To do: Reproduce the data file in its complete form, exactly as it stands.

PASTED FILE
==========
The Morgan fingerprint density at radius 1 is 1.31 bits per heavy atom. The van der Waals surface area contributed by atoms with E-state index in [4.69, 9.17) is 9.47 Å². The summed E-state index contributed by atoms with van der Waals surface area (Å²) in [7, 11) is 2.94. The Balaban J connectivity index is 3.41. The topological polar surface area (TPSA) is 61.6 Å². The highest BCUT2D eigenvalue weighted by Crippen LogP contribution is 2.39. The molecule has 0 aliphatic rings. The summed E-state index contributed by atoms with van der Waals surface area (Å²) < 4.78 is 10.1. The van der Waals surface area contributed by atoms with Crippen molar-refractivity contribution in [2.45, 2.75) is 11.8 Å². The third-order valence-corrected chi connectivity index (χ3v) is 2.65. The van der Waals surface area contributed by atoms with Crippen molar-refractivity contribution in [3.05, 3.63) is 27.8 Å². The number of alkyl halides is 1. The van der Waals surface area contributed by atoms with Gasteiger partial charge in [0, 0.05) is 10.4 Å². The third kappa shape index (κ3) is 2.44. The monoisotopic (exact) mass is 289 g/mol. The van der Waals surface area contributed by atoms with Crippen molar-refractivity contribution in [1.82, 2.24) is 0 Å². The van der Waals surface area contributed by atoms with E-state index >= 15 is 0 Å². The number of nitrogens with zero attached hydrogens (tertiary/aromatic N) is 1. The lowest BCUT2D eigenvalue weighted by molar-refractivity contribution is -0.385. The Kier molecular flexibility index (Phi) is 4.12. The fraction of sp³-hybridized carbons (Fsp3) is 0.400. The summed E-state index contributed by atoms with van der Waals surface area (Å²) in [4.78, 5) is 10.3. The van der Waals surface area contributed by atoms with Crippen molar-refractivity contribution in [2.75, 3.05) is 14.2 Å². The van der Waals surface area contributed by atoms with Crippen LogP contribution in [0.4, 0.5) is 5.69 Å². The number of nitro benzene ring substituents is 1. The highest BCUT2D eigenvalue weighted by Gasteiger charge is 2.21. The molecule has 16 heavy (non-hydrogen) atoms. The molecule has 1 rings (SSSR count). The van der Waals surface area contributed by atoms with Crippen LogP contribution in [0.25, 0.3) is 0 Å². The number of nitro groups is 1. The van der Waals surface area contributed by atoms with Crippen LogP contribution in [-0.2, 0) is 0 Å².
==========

The Morgan fingerprint density at radius 1 is 1.31 bits per heavy atom. The van der Waals surface area contributed by atoms with E-state index in [4.69, 9.17) is 9.47 Å². The summed E-state index contributed by atoms with van der Waals surface area (Å²) in [7, 11) is 2.94. The Balaban J connectivity index is 3.41. The topological polar surface area (TPSA) is 61.6 Å². The highest BCUT2D eigenvalue weighted by Crippen LogP contribution is 2.39. The molecule has 0 aliphatic rings. The summed E-state index contributed by atoms with van der Waals surface area (Å²) < 4.78 is 10.1. The van der Waals surface area contributed by atoms with Crippen molar-refractivity contribution in [2.45, 2.75) is 11.8 Å². The third-order valence-corrected chi connectivity index (χ3v) is 2.65. The van der Waals surface area contributed by atoms with Crippen molar-refractivity contribution in [3.05, 3.63) is 27.8 Å². The number of alkyl halides is 1. The van der Waals surface area contributed by atoms with Gasteiger partial charge in [0, 0.05) is 10.4 Å². The third kappa shape index (κ3) is 2.44. The monoisotopic (exact) mass is 289 g/mol. The van der Waals surface area contributed by atoms with Crippen molar-refractivity contribution in [1.82, 2.24) is 0 Å². The van der Waals surface area contributed by atoms with E-state index >= 15 is 0 Å². The number of nitrogens with zero attached hydrogens (tertiary/aromatic N) is 1. The lowest BCUT2D eigenvalue weighted by molar-refractivity contribution is -0.385. The Kier molecular flexibility index (Phi) is 4.12. The fraction of sp³-hybridized carbons (Fsp3) is 0.400. The summed E-state index contributed by atoms with van der Waals surface area (Å²) in [4.78, 5) is 10.3. The van der Waals surface area contributed by atoms with Crippen molar-refractivity contribution in [2.75, 3.05) is 14.2 Å². The van der Waals surface area contributed by atoms with Crippen LogP contribution in [0.4, 0.5) is 5.69 Å². The number of nitro benzene ring substituents is 1. The highest BCUT2D eigenvalue weighted by Gasteiger charge is 2.21. The molecule has 16 heavy (non-hydrogen) atoms. The molecule has 1 rings (SSSR count). The van der Waals surface area contributed by atoms with Crippen LogP contribution in [0.25, 0.3) is 0 Å². The number of nitro groups is 1. The van der Waals surface area contributed by atoms with Crippen LogP contribution in [-0.2, 0) is 0 Å².